Still another object is the provision of a closure door of the general character described which in some installations, as when used as doors for vaults or safes embedded in concrete, is virtually fireproof.

Other objects are simplicity and economy of construction, and efficiency and dependability of operation.

With these objects in view, as well as other objects which will appear in the course of the specification, reference will be had to the accompanying drawing, wherein:

FIG. 1 is a top plan view of a closure embodying the present invention,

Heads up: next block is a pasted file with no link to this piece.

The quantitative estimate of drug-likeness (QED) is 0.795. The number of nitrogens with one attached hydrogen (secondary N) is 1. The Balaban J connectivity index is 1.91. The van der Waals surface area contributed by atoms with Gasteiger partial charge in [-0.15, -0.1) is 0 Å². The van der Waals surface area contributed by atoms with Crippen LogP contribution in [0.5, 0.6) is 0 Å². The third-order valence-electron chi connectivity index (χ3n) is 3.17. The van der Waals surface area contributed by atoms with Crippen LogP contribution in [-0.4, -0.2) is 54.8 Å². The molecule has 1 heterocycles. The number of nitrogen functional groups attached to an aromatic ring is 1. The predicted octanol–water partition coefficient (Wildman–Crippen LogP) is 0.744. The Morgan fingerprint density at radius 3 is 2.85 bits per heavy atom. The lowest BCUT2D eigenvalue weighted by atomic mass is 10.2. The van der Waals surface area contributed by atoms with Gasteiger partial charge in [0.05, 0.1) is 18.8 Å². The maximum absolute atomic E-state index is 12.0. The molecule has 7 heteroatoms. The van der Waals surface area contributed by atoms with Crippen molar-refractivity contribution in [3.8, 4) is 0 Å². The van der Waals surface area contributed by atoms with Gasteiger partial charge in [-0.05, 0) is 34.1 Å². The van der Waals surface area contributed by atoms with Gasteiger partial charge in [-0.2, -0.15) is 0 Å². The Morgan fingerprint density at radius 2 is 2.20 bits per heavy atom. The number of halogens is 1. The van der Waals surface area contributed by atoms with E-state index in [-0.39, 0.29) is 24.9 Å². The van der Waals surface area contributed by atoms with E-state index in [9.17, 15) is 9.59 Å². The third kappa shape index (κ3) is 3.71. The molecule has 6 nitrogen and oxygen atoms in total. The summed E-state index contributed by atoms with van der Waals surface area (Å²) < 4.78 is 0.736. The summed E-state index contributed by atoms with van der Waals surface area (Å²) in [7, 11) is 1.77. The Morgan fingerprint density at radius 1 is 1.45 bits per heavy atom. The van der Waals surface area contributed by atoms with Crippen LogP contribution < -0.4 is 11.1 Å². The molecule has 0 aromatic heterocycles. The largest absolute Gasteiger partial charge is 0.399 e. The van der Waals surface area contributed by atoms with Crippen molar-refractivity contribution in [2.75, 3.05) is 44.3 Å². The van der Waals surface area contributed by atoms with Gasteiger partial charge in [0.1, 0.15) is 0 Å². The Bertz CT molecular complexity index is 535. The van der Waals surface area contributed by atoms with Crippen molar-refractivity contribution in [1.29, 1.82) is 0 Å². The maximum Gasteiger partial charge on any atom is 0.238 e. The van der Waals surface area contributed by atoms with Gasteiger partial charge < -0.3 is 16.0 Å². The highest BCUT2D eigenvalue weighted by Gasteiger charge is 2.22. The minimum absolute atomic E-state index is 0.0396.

FIG. 2 is a sectional view, with portions broken away, taken on line II--II of FIG. 1, showing the door positioned but not tightened or sealed in its frame,

FIG. 3 is a sectional view taken on line III--III of FIG. 2.

FIG. 4 is an enlarged, fragmentary view similar to FIG. 2, but showing the door sealed in place,

FIG. 5 is an enlarged, fragmentary view of the sealing collar only, in the condition thereof shown in FIG. 2.